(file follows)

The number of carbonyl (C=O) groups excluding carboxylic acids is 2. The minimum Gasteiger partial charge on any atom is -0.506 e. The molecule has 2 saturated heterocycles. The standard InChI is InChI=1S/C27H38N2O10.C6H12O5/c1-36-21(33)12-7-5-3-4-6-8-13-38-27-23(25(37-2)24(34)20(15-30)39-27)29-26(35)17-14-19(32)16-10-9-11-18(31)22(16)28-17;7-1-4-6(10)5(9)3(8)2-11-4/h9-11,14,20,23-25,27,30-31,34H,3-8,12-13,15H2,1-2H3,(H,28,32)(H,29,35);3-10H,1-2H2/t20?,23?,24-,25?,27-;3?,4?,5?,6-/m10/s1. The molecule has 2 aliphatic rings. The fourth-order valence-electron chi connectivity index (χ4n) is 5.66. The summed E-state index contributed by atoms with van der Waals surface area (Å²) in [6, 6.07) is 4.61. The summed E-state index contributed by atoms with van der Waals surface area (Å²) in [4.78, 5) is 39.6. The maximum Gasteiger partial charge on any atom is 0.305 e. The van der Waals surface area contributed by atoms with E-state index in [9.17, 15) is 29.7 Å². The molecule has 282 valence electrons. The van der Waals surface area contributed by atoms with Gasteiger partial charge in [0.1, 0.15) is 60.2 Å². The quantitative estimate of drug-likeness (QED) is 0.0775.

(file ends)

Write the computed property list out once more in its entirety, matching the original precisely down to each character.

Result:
The number of carbonyl (C=O) groups excluding carboxylic acids is 2. The minimum Gasteiger partial charge on any atom is -0.506 e. The molecule has 2 saturated heterocycles. The standard InChI is InChI=1S/C27H38N2O10.C6H12O5/c1-36-21(33)12-7-5-3-4-6-8-13-38-27-23(25(37-2)24(34)20(15-30)39-27)29-26(35)17-14-19(32)16-10-9-11-18(31)22(16)28-17;7-1-4-6(10)5(9)3(8)2-11-4/h9-11,14,20,23-25,27,30-31,34H,3-8,12-13,15H2,1-2H3,(H,28,32)(H,29,35);3-10H,1-2H2/t20?,23?,24-,25?,27-;3?,4?,5?,6-/m10/s1. The molecule has 2 aliphatic rings. The fourth-order valence-electron chi connectivity index (χ4n) is 5.66. The summed E-state index contributed by atoms with van der Waals surface area (Å²) in [6, 6.07) is 4.61. The summed E-state index contributed by atoms with van der Waals surface area (Å²) in [4.78, 5) is 39.6. The maximum Gasteiger partial charge on any atom is 0.305 e. The van der Waals surface area contributed by atoms with E-state index in [9.17, 15) is 29.7 Å². The molecule has 282 valence electrons. The van der Waals surface area contributed by atoms with Gasteiger partial charge in [0.1, 0.15) is 60.2 Å². The quantitative estimate of drug-likeness (QED) is 0.0775.